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MILAN — The Italian fashion industry is banding together to help one another.

On Wednesday, an impressive group of leaders met to discuss the challenges and opportunities facing the industry, and how the larger companies could help smaller and medium-sized ones impacted even more heavily by the pandemic.

The meeting was part of increased efforts by the industry to set out a path to recovery following the devastation wrought by COVID-19 and as the new government of Prime Minister Mario Draghi determines ways to help the country’s economy rebound via the COVID-19 Recovery Fund totaling more than 200 billion euros from the European Union.

As reported, during a Zoom conference call from Brunello Cucinelli’s headquarters in Solomeo on Tuesday, the namesake entrepreneur and Carlo Capasa, president of the Italian Camera della Moda, also touted the need to join forces. Capasa said the fashion association next week will present a plan to the Italian government requesting specific measures and strategies to help the industry as part of the COVID-19 Recovery Fund.

Wednesday’s meeting included representatives of the Camera della Moda’s Strategic Committee, Patrizio Bertelli, chief executive officer of the Prada Group; Gildo Zegna, CEO of the Ermenegildo Zegna Group, and Renzo Rosso, chairman of OTB, met with Carlo Bonomi, president of Confindustria, the association that comprises 64,300 companies in the fashion sector. Other members of the association present included the vice president for internationalization Barbara Beltrame Giacomello; the vice president of organization, development and marketing Alberto Marenghi; general director Francesca Mariotti, and president of Confindustria Moda Cirillo Marcolin. Also attending were Marino Vago, president of Sistema Moda Italia, and Claudio Marenzi, president of Herno and former president of Confindustria Moda.

As reported, according to preliminary figures released by Confindustria, revenues of the Italian fashion sector are poised to drop 26 percent to 72.5 billion euros in 2020 versus consolidated sales of 98 billion euros in 2019, with only 8 percent of the sector’s companies registering growth last year.

Marcolin ascribed the decrease to COVID-19’s impact on the category, causing production to stall during the lockdown last spring and a drop in demand and production, in addition to issues regarding sourcing from foreign countries, including Asian ones. The supply chain is at risk, according to Confindustria.

In a joint statement issued by the Camera della Moda and Confindustria on Wednesday, the more established brands are ready “to put their know-how at the service of the fashion system,” to help the recovery and the further development of an industry described as “a symbol” of Italy.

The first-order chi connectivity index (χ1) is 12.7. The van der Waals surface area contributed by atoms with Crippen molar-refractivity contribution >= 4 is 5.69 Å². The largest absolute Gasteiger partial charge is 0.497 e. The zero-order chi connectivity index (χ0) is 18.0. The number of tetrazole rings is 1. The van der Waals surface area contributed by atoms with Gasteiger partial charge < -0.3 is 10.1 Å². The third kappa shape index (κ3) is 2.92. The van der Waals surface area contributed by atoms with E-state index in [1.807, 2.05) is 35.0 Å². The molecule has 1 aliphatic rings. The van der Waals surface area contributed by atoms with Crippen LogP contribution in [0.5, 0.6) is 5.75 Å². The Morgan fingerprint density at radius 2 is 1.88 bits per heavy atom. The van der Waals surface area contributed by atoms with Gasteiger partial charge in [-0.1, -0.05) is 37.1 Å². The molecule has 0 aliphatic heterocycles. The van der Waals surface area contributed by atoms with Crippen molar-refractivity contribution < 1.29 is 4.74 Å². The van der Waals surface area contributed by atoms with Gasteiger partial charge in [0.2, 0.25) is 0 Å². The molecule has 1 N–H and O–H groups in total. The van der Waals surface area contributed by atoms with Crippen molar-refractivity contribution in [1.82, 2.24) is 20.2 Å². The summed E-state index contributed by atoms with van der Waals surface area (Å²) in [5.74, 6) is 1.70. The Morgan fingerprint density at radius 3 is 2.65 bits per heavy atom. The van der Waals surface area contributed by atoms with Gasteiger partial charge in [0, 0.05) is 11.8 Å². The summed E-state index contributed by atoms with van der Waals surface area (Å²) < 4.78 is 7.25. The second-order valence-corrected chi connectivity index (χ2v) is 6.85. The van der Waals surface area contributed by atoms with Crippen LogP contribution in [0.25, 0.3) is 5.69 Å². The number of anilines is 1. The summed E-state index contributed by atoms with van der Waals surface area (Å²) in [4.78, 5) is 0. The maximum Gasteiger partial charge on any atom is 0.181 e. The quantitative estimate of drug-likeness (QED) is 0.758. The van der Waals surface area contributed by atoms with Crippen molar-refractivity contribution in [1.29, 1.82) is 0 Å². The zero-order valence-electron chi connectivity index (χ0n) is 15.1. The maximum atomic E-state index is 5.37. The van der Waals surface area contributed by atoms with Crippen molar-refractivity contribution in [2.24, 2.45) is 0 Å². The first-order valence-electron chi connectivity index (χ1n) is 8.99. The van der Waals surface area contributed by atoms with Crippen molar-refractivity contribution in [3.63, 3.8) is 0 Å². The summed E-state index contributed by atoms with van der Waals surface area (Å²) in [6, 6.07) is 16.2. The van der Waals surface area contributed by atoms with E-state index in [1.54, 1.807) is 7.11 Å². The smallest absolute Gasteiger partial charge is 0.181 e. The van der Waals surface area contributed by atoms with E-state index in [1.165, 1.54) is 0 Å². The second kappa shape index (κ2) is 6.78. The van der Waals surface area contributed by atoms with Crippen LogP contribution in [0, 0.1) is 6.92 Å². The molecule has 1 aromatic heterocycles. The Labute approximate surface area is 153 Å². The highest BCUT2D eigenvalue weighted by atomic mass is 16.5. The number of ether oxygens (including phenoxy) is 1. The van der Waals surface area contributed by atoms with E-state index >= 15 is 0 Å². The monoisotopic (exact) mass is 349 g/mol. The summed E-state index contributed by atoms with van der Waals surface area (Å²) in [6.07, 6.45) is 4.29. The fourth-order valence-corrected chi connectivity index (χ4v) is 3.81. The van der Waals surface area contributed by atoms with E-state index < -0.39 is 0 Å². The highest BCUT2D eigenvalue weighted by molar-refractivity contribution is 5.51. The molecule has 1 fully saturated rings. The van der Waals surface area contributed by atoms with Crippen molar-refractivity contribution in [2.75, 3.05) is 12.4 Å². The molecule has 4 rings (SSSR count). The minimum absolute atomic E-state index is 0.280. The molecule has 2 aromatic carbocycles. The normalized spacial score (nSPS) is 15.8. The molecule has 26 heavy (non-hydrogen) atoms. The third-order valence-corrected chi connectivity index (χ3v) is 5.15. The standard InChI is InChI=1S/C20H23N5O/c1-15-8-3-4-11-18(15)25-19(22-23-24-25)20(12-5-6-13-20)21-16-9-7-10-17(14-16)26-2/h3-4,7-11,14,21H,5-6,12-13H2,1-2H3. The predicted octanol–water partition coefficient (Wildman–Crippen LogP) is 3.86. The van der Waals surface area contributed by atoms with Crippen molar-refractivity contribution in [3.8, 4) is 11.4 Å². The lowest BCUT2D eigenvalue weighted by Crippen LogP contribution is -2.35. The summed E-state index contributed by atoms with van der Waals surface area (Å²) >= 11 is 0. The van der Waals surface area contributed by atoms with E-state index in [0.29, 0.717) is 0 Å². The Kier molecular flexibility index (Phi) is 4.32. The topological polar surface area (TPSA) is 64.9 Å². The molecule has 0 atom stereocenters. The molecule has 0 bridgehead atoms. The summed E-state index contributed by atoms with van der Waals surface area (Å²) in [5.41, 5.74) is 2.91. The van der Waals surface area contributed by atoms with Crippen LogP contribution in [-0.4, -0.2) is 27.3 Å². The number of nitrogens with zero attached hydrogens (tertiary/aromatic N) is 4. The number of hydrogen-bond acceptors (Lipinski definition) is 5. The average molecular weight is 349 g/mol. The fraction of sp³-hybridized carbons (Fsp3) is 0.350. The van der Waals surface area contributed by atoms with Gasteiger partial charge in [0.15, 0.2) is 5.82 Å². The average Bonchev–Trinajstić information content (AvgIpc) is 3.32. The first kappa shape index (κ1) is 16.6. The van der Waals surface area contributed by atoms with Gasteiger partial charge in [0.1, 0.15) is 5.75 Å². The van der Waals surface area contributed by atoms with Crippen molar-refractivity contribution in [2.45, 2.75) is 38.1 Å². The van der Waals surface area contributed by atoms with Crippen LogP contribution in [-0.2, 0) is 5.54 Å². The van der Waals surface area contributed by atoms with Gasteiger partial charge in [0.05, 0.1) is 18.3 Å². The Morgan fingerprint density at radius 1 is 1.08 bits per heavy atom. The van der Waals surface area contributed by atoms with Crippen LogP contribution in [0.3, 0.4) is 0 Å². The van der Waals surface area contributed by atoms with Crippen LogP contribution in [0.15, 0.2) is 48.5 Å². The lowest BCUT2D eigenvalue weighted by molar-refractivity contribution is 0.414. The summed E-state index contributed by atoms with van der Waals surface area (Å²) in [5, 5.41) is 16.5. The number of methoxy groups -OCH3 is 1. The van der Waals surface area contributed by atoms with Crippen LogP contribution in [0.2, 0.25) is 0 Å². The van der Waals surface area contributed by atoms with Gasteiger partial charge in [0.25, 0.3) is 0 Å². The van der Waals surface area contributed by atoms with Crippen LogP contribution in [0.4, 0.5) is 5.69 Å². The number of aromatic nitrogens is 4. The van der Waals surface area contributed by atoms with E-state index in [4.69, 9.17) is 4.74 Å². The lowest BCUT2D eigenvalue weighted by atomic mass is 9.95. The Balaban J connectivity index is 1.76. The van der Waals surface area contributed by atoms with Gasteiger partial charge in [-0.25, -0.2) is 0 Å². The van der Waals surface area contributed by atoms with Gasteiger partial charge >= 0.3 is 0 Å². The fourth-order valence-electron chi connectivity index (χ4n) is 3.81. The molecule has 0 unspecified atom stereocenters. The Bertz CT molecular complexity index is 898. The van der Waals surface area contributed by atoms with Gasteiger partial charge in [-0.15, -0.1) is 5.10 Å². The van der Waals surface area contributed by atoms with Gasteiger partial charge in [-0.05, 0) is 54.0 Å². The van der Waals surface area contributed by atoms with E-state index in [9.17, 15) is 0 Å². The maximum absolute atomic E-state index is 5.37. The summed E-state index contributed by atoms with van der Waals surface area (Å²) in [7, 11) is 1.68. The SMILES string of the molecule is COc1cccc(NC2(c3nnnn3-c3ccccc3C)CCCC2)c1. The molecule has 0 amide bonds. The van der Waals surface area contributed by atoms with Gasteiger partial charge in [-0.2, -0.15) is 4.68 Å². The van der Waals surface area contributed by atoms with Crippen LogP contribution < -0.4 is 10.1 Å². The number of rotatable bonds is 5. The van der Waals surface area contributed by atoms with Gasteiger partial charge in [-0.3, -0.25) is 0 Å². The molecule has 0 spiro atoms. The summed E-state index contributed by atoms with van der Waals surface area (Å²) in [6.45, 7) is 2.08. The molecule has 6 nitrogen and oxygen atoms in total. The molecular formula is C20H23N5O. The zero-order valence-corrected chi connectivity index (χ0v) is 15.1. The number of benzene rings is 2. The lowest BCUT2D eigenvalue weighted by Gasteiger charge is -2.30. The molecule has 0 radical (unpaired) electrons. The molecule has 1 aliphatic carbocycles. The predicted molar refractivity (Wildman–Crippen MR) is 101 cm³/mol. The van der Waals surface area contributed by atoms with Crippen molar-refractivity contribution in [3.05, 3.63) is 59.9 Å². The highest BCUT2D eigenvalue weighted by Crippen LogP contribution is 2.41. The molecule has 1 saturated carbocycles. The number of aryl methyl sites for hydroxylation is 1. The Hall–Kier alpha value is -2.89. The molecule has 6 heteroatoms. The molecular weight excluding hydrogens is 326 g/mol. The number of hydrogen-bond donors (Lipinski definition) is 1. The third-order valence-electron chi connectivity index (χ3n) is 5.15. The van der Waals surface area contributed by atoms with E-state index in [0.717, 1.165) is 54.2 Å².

As a sector that on average relies on exports for 65 percent of sales, the trade balance in the January to October 2020 period closed at 17.41 billion euros, above the food and furniture industries but significantly below the 25 billion euros registered in 2019.

The strategic committee and the brands it represents confirmed it will develop a document shared with Confindustria to help grow the sector after the pandemic, underscoring the importance to collaborate on proposals and actions to undertake.

Confindustria has reported that, in terms of employment, 50 percent of the fashion companies reduced their workforce in 2020, despite Italy’s extraordinary measure preventing businesses from laying off employees. The mandate is in place until March 31, but the new government could extend it until next fall.

In fact, among the goals discussed on Wednesday, a priority is the preservation of the Italian manufacturing pipeline formed by small and medium-sized companies that is at risk of shutting down.

Increased tax exemption would help kick off new entrepreneurial activities and support the injection of new, young talent and would reward companies that create traceable products, strive to achieve sustainability, digitalization and training. Many small and medium-sized companies have yet to embrace a digital transformation and are highly dependent on IRL events. “A reduction of taxes is key to promote new jobs and realize integrated pipelines,” said the associations. “This would contribute to preserve a dynamic fashion sector and to increase the number of jobs for the younger generation.”

Increasing competitiveness and innovative research, while guaranteeing the control over all the steps of Made in Italy production, as well as promoting the Made in Italy label were among the main topics at hand. According to the participants, there is a need for greater collaboration between the fashion industry and ICE, the Italian trade agency, “to accelerate and promote the penetration of the pipeline on potential, developing markets. In this sense, traceability has a fundamental importance.” Starting from blockchain, “extreme transparency and the adoption of all new technologies must be guaranteed.”

Sustainability targets include social objectives, from attention to working conditions to gender equality and inclusivity and diversity.

Professional training will continue to be central, supporting the generational change.

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